All women who belong to the white race have always concerned themselves, and will always concern themselves, about the purity, freshness, and brilliancy of their complexion. And in truth a beautiful colour, a white and fine skin, form one of [-71-] the great attractions of a woman, who cannot be pronounced perfectly beautiful if there is any defect in her complexion.
    It is generally thought that the colour and texture of the skin can be improved by outward applications, and this is to a great extent an error. The complexion, of whatever kind it is, depends mainly on the state of the health, on the constitution or the temperament. It is clear, then, that we must have recourse to hygiene rather than to cosmetics in order to diminish the faults of colour.
    There are families in which a fine complexion is transmitted as a heritage. You may be sure that such a race is healthy, and has pure blood, which has never been tainted by any of those atrocious diseases which desolate humanity. A celebrated beauty was once asked the secret of the roseleaf tint of her cheeks and the delicacy of her blue-veined skin. "Robust and virtuous ancestors," was her laconic reply.
    [-72-] Nothing is less desirable from the point of view either of health or aesthetics than a face too highly coloured, especially if the roses extend all, or nearly all, over the whole of it. It indicates a plethoric habit.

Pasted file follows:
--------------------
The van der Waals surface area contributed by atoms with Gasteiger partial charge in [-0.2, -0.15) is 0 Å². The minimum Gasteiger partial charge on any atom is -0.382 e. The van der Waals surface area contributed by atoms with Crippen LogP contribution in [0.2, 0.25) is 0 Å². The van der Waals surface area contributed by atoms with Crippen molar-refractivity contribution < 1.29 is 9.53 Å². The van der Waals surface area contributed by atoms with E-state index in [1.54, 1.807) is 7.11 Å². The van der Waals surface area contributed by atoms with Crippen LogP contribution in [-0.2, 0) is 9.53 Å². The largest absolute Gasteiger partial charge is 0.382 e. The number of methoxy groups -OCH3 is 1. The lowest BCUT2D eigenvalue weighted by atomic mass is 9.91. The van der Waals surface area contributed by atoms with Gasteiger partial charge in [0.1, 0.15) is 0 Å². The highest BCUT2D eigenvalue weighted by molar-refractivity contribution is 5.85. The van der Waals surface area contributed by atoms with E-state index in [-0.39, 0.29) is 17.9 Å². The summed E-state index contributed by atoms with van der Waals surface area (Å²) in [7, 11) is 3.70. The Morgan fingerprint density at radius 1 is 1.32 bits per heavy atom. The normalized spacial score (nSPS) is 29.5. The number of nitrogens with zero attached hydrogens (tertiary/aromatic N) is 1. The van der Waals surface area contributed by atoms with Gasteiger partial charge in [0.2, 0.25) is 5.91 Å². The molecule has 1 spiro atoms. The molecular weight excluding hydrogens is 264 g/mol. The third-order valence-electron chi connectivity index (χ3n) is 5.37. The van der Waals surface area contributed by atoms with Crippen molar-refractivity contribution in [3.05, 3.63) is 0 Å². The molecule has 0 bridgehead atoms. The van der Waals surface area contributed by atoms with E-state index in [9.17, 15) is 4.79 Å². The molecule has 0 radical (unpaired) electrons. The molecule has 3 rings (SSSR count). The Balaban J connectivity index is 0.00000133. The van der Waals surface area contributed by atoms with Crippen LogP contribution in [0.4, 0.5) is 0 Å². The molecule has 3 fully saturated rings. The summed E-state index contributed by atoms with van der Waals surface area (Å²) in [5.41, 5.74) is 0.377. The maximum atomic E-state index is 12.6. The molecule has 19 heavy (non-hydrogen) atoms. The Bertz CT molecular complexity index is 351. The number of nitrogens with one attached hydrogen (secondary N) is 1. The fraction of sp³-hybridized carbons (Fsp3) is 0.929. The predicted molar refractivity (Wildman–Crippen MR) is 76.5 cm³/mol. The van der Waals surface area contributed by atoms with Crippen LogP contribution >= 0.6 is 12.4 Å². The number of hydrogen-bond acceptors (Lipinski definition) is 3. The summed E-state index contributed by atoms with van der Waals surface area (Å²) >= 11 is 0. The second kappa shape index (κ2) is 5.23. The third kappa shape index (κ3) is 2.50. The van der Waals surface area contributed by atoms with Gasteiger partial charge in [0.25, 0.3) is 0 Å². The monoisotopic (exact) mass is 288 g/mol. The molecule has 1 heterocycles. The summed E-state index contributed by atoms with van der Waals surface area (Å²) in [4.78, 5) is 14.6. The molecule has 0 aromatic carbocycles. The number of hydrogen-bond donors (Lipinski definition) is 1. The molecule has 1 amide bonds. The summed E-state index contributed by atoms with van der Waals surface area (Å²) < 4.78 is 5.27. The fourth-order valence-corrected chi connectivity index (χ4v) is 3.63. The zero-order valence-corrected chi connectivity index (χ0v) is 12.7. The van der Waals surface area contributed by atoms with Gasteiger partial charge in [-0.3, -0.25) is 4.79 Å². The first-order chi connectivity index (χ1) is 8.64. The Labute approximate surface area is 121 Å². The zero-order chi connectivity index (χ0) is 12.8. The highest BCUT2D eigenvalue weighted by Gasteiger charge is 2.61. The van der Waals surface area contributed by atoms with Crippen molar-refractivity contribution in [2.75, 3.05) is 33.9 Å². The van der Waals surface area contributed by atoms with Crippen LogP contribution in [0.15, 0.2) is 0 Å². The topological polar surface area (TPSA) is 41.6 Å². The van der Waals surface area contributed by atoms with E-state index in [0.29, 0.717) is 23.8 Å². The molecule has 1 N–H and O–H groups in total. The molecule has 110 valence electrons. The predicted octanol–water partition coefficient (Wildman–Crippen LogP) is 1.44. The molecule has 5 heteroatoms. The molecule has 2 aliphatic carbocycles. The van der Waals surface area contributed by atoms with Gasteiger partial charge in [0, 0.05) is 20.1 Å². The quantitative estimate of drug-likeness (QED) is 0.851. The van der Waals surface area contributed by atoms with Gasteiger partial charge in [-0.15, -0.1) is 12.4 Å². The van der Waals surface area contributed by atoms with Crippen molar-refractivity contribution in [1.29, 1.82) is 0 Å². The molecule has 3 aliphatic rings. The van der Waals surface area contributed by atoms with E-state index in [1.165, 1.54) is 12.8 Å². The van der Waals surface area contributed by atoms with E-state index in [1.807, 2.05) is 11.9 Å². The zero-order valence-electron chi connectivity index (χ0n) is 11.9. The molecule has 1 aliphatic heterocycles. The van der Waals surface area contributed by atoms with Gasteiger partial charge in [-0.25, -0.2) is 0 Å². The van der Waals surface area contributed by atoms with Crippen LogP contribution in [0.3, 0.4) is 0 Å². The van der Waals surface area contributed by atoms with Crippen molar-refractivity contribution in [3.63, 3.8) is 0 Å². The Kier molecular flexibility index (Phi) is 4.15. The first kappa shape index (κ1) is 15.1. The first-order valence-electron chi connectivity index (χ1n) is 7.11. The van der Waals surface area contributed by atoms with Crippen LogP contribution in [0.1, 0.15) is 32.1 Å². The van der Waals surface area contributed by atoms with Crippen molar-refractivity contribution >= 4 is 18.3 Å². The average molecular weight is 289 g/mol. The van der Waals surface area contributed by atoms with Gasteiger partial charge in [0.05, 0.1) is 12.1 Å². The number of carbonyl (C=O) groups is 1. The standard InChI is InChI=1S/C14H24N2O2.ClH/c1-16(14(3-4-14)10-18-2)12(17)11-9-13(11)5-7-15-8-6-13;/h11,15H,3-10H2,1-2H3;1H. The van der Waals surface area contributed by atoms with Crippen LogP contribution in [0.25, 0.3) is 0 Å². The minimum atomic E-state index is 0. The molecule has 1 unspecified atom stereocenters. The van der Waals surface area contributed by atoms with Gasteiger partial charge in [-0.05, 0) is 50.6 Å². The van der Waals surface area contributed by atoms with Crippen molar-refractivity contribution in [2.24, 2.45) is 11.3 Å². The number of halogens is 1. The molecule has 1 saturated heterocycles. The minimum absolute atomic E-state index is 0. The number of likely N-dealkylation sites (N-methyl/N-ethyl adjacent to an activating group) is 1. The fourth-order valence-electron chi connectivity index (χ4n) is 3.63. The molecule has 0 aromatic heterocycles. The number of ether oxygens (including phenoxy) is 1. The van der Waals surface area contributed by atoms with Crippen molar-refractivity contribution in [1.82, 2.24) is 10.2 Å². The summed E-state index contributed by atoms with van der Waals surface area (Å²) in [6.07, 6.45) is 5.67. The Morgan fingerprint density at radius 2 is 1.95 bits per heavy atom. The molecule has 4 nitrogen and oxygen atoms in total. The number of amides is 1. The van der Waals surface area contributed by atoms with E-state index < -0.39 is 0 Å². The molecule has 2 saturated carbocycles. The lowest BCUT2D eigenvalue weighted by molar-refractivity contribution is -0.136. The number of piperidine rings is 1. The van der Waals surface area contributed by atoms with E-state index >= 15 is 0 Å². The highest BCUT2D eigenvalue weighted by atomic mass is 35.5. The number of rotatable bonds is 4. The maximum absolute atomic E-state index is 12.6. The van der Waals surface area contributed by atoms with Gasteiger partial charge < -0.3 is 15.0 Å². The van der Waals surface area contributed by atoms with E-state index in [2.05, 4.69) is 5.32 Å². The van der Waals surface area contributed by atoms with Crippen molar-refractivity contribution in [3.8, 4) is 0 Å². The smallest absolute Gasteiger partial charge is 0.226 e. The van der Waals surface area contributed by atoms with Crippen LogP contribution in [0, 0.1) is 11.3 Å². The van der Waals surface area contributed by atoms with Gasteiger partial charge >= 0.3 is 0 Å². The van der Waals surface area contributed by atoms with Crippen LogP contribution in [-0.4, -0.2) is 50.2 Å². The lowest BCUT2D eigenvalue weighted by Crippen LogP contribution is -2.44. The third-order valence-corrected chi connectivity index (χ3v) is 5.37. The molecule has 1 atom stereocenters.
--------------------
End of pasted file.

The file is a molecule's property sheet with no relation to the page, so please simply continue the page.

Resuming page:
People afflicted with this very high colour, whose eyes even are bloodshot, are generally, it may be noticed, large eaters and lovers of ease and luxury, and have a great repugnance to healthy exercise. It is evident that to lower the tone of their complexion these people should restrain their appetites, choose less succulent foods, deny themselves some of their comforts, and keep their over-nourished bodies a little under. They would at once find their health benefited by such régime, and their headaches, confusion of mind, and dizziness would disappear. Instead of being red all over, their complexion would change to the brilliant stage, which is a totally different thing, for even very bright roses are not out of place on the cheeks only, and then [-73-] they make the forehead, nose, and chin, which they have happily forsaken, appear all the fairer. A brilliant feverish colour which shows itself on the cheek-bone only, is too often an indication of consumption. Unfortunately, it is not to hygiene alone that we must have recourse in such cases.
    When the complexion is muddy, pale, pasty, too white, greenish, yellow, or purple, it always proclaims a bad state of health. Sometimes a muddy complexion is natural, but much more often it denotes dyspepsia, languid circulation, etc.
    A pale colour is due to an indoor life without exercise, from the habit or the necessity of shunning the daylight and the sunshine. A pasty colour belongs to a lymphatic temperament. An olive complexion is not always a sign of ill-health; those who have it should look back and see whether they have not had some Southern or Creole ancestor before making themselves uneasy on the subject. A very white [-74-] complexion, without any colour, belongs to persons seriously attacked in their health, though there is at times nothing else to show this. A purple colour may be produced by heart disease ; a yellow one needs quite special attention.
    Thus we see that whenever the complexion is defective, care and precaution should always be taken.